A jealous gang boss asks his top-most, trusty right-hand man - Sun Woo - to watch over a young new girlfriend while he’s away. If she’s seeing another man, Sun Woo must kill her. Watch her he does; playing away she is; yet kill her he doesn’t. But letting her off with a warning brings a spiral of retribution down on Sun Woo when the boss finds out. Now former enemies and trusted friends are out for Sun Woo’s blood. But he wasn’t the top man for nothing and, pained by betrayal, he visits his own vengeance.
Action there is, and lots of it. But what’s really important is the tick-tock-tick of Sun Woo’s own thoughts and emotions – emphasized time after time in wonderfully judged touches. In an uncomfortable, long-held take of Sun Woo walking away from the girl, the sound of his steps seem like reverberations of his own emotions. Seeing the girl, the camera flits with Sun Woo’s eyes – her wrist, ear, smile. Images that return, haunting and happy. Icily isolated, even amid his gang, Sun Woo doesn’t sleep: he clicks his light on and off, a rhythm of hypnotic loneliness. And Kim Jee Woon’s film is a rhapsody of light and lighting. The girl’s merely a catalyst, inspiring Sun Woo outward to a better life.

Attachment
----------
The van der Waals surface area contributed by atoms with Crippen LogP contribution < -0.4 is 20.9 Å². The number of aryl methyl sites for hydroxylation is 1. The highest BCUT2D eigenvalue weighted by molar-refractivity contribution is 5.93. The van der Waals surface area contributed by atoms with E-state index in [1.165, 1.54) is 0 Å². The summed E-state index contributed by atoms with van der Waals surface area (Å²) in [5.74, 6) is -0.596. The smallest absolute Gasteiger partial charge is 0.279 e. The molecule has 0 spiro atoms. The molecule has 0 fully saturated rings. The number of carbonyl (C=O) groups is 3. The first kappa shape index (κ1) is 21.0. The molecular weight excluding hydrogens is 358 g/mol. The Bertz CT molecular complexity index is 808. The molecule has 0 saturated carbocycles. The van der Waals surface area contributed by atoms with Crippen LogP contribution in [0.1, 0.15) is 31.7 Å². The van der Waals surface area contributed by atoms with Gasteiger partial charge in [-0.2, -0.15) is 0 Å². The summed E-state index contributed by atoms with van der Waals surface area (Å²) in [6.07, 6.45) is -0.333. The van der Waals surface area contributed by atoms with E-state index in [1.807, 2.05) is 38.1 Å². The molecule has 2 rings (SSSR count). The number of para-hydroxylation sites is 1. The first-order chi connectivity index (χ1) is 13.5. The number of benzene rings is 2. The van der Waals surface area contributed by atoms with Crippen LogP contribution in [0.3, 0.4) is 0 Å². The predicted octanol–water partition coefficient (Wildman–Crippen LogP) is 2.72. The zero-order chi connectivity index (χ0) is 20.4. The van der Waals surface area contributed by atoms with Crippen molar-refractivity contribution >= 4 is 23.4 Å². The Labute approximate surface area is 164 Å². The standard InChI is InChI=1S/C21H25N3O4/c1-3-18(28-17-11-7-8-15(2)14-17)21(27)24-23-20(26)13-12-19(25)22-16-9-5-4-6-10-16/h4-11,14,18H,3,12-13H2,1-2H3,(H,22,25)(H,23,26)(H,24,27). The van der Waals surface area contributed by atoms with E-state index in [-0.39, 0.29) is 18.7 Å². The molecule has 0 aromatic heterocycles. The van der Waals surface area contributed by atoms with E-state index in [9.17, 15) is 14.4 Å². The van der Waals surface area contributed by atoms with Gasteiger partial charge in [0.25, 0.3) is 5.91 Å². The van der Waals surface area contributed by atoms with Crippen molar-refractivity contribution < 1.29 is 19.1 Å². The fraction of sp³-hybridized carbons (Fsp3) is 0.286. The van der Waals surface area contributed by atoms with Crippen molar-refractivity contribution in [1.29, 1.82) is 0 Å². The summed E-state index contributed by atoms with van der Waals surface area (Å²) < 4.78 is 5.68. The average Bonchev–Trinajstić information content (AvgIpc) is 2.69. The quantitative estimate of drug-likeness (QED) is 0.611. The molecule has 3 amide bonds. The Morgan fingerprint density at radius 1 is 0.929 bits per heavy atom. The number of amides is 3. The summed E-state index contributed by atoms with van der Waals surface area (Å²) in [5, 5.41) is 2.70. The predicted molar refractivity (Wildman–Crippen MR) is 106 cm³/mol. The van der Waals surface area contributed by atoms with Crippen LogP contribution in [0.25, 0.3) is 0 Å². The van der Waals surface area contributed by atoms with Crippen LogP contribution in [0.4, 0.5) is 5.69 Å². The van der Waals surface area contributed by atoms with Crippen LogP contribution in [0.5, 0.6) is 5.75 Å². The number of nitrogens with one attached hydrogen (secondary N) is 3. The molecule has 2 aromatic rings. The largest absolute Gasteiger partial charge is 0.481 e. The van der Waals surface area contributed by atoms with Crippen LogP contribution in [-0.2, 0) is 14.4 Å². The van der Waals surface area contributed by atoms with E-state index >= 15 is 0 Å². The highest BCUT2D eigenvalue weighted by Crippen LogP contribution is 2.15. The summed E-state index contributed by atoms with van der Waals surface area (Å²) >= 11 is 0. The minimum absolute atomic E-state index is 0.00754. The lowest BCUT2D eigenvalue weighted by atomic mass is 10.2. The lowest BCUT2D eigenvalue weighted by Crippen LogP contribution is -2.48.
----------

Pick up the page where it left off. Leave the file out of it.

But as the film descends into bitter violence, the sweetness in Lee Byung Woon’s portrayal of the tragic hero is a welcome leaven. As immediately iconic as A Better Tomorrow’s Chow Yun Fat, Byung Woon gives a consummate performance. Chiselled yet slight, as both actor and taekwondo artist, he ably proves that less is more. Lurid Korean thrillers such as Old Boy can’t hold a candle to such sophistication. The image of a lone Sun Woo quietly eating chocolate mousse before killing some troublesome triads sums up the film’s surprisingly subtle aesthetics. Sensual, cerebral and satisfying.